By:  Marta Timar


God has given me the gift of a very blessed life, and I am truly grateful.  There was, however, one missing link in the otherwise idyllic world of my childhood, namely grandparents.  I, of course, had grandparents, but three were deceased before I was born, and of the fourth, my paternal grandfather, I have only the most nebulous of memories from the time he came for a three-month visit (he lived in another country) when I was four years old.  Shortly upon his return home, he, too, was called from this life.


As a child, it was with no little envy I observed that all of my friends seemed to have grandparents.  Oh, how I yearned for at least one grandparent!  And what baffled me most of all was that my friends who were fortunate enough to have grandparents seemed to take them for granted or worse, were not particularly interested in spending time with them.


So at about age seven, I decided to take matters into my own hands to rectify the grandparent void by “adopting” grandparents for myself.  I am nothing if not focused when on a mission, and I was on a serious “recruiting” mission.  Fortunately for me, I didn’t have to look too far.  Our parish church and the neighborhood in which we lived were filled with lots of promising potential grand-parental candidates.  By the time I was 10, I had “officially” adopted five sets of grandparents!  I came to dearly love all of them.  What a joy it was spending time with and learning such a variety of things from them – the Hail Mary in Polish, hearing about how their faith sustained them in difficult times, looking at old photographs as they shared stories about their own widely varying backgrounds and family histories, being quizzed on my spelling homework, lending a hand with their hobbies that ranged from various types of needlework to growing orchids and even raising finches.  But most importantly, for the chance to soak up their love and wisdom which they so freely gave, richly augmenting that of my family.  When they each in turn left this life, I mourned them deeply, surely no less than had they been my “real” grandparents.  My life was certainly all the richer for having been graced with their presence.  To this day, I have a special love and affection that is reserved just for elderly people.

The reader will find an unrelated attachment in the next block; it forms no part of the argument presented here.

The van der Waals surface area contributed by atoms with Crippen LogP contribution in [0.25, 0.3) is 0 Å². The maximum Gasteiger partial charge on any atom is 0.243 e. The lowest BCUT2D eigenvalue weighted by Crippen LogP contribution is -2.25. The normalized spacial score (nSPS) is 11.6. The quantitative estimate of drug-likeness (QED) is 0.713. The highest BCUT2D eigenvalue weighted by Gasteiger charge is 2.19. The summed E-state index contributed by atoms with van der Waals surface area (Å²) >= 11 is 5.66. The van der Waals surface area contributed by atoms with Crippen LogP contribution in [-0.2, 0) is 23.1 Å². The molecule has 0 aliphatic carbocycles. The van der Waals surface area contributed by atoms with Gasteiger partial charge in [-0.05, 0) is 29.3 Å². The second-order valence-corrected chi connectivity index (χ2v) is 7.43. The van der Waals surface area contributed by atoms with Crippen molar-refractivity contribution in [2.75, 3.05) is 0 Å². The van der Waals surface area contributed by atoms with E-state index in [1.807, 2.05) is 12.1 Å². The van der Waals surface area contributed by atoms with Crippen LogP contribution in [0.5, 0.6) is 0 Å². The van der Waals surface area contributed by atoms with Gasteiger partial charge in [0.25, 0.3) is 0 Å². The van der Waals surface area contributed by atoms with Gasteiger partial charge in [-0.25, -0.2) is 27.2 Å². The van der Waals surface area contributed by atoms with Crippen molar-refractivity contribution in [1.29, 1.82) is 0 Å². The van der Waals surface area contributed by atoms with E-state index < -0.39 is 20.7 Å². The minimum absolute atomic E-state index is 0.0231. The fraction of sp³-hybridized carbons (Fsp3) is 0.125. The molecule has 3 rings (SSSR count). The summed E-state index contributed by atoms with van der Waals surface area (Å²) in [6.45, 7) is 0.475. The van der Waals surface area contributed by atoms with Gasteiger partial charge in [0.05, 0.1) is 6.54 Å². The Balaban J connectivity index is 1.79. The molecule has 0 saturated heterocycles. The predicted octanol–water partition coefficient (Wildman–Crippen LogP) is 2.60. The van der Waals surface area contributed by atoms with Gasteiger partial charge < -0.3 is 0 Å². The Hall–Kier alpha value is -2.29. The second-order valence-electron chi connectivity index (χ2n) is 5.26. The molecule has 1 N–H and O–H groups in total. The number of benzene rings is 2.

If we ever hope to turn our culture back into a culture of life, a good starting point would surely be in changing societal attitudes toward aging and the elderly.  Today’s society has a disposable mentality and an increasingly limited attention span, always in pursuit of youth, profit and instant gratification.  In such a culture, the elderly are often considered a burden, cast aside and ignored, thus isolating them from community life.  “Statistics state that as many as 60% of nursing home residents NEVER have a visitor.” They all too often become marginalized and increasingly vulnerable to exploitation.  It is well worth it to remember that the value of a human life is not measured by how much a person can contribute to the bottom line.


Our elderly have so much to offer by way of wisdom gained in a life that spans many years.  The perspective they have gained through experience which they share with us can caution us not to foolishly repeat mistakes of the past.  How can we not help but value and appreciate this?  They support and encourage us through their prayers.  They inspire us by the grace with which they handle the inevitable diminishing physical and mental capabilities that come with aging, and as such serve as examples for all of us, who, if it is God’s will, will someday be elderly, too.  But most of all, we love and respect the elderly because despite advanced age, they are still made in the image and likeness of God.


Grandparents Day is September 11th this year.  Spend some time with your grandparents, if you are fortunate enough to still have them, or make friends with an elderly person by visiting a nursing home or assisted living facility.  Spend a little time with them, and let them know they are loved, respected and not alone.  In doing so, we will quickly find that the friendship of an elderly person is truly a special treasure.